The number of pitches may be the same, but the intensity is very different.

      For example, we could all go for a jog every day and be fine, perhaps even running 21 miles in a week. But, that’s a lot different than running 2 or 3 10K races per week.

      Volume, frequency, and intensity work together in an inverse relationship. When one factor goes up, at least one factor must decrease.

      With youth pitchers we’ve seen intensity go way up, but frequency and volume stay the same, increase, or decrease slightly.

      You put the ball in the hand of a 9yo on game day and essentially ALL of the pitches are intense.

      As a pitching coach, one of the most important things I teach guys in our bullpen sessions is that we are working on “hitting spots”, not throwing a 5-inning game down here. I liken the work to “shooting free throws”. That’s the level of intensity we’re looking for. Strong mental focus, easy on the body.

      Vote -1 Vote +1

  3. Duke says:

    There’s definitely a relationship between pitches thrown and days of rest, although the exact relationship doesn’t seem to be known. How about a study relating both factors against a pitcher’s effectiveness in his subsequent start. That is pitches in previous game and days of rest are related to a measure of the pitcher’s effectiveness. The pitcher’s effectiveness is useful in and of itself as a measure, and it also may be a proxy for health as pitching with a fatigued arm is related to injuries.

    Vote -1 Vote +1

    • Duke says:

      By the way tis study could be done with US and Japanese data separately or pooled to see if there are in fact any differences.

      Vote -1 Vote +1

  4. neuter_your_dogma says:

    Do Japanese pitchers throw less warm up pitches before games and between innings?

    Vote -1 Vote +1

  5. Max says:

    Japanese starting pitchers may throw more pitches per game, but as you said, they also pitch less often than MLB starters. And if I recalll correctly, their season is shorter. How do the leaderboards in pitches thrown per season and IP per season compare between the two countries? Wouldn’t those factors even everything out, to a point? An earlier poster mentioned year-by-year velocity charts. I feel like that would help us figure out whether Japanese pitching arms are really being overused more than American arms.

    Vote -1 Vote +1

  6. spindoctor says:

    You need to think about what our youth do with their free time today. Every generation is seemingly less active than the one before it (with some variances I’m sure). We live in the TV/Internet/Video Game generation. There are things to amuse kids that don’t involve getting out and building up the appropriate arm strength.

    Because of this changing trend, physical activity experts are lowering the expectations for kids (which I don’t agree with, but it is a fact). Here in Canada, Participaction has lowered the amount of suggested exercise for kids to 30 minutes a day from 60-90. The reasoning — given how inactive the kids are, even 30 minutes a day is beneficial. Can’t we imagine a future where kids get less and less physical activity and we lower the threshold again, suggesting 20, 15, 10, 5 minutes of activity a day because they are so lazy, its beneficial.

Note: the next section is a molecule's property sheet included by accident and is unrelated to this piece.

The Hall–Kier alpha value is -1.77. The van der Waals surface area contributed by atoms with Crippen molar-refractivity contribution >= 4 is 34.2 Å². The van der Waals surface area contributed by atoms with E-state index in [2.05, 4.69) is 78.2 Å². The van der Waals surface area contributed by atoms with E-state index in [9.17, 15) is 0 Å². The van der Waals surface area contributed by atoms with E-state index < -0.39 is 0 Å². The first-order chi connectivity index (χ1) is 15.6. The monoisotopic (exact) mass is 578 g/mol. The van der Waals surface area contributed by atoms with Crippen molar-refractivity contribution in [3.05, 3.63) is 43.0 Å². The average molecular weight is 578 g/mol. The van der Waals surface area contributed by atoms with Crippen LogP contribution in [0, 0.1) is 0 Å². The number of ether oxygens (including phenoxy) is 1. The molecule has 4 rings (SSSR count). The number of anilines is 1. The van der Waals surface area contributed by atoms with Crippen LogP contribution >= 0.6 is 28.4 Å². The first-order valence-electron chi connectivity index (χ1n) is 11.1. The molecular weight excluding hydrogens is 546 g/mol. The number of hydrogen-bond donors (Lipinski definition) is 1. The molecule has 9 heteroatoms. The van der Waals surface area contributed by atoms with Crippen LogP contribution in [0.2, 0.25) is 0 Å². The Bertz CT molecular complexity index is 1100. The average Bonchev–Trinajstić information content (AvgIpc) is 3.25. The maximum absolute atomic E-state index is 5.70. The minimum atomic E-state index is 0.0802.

You can turn it around on the hitters as well I think, not from an injury standpoint, but from a pitch recognition, plate discipline and strikeout standpoint.

    In 2010, MLB hitters are averaging just shy of 7 K’s per game. They’re on pace to strike out more than 33,750 times in 2010.

    In 2009, hitters struck out 33,591 times (6.91 K’s per game)

    In 2000, 6.45 K’s per game

    In 1990, 5.67 K’s per game

    In 1980, 4.80 K’s per game

    In a matter of three decades, hitters are striking out 40% more often. Something that would be interesting to look into as well — this generation of hitters are the kings of the swing and miss, and/or the caught looking.

    Vote -1 Vote +1

  7. patthatt says:

    I lived in Japan for ten years between ’98 and ’08, in addition to three years in the military there from ’91-’93.

    I’ve seen an awful lot of Japanese baseball and maybe some of my thoughts will be of interest here.

    Japanese pitchers tend to throw more pitches per start, as is made clear here.

    They also throw more in practice and off days, called “nagekomi” or “stretching out.”

    But I can tell you that although Japanese starters may throw more pitches per start, they do not necessarily throw more innings per year than MLB regulars do.

    When I first lived in Japan, the regular season there was either 130 or 135 games, IIRC. And then they tended to have a considerable break before the playing of the Japan Series.

    A lot of games got rained out at the stadiums without domes during the summer rainy season, and still do to some extent. The starters had more time off between starts. They could throw more pitches in a particular start and have more recovery time.

    During my second stint in Japan, NPB moved to 140 games and then about 144, IIRC. However, they have somewhat offset the increase in games by starting the season earlier, the Pacific League starts around March 20 now.
    They also did this because they have playoff series prior to the Japan Series in recent years. And for the last 10-15 years, NPB teams increasingly resemble MLB ones with the use of so many relief pitchers.

    In the past decade, I think somewhere around 35-45 MLB pitchers annually throw in excess of 200 innings in the regular season.

    I remember one year around ’05, I believe, I looked up the numbers for Japanese pitchers on the NPB site and it was only like 5 or 6, and I think one of them was a foreigner.

    I just don’t buy into this superior Japanese pitcher “toughness” thing. We’ve seen a large enough sample of Japaese starters in the majors now to know it’s not true when playing an MLB schedule anyway. (Although I would say that MLB could learn something from the Japanese at times about how to work harder on the fundamentals of the game.)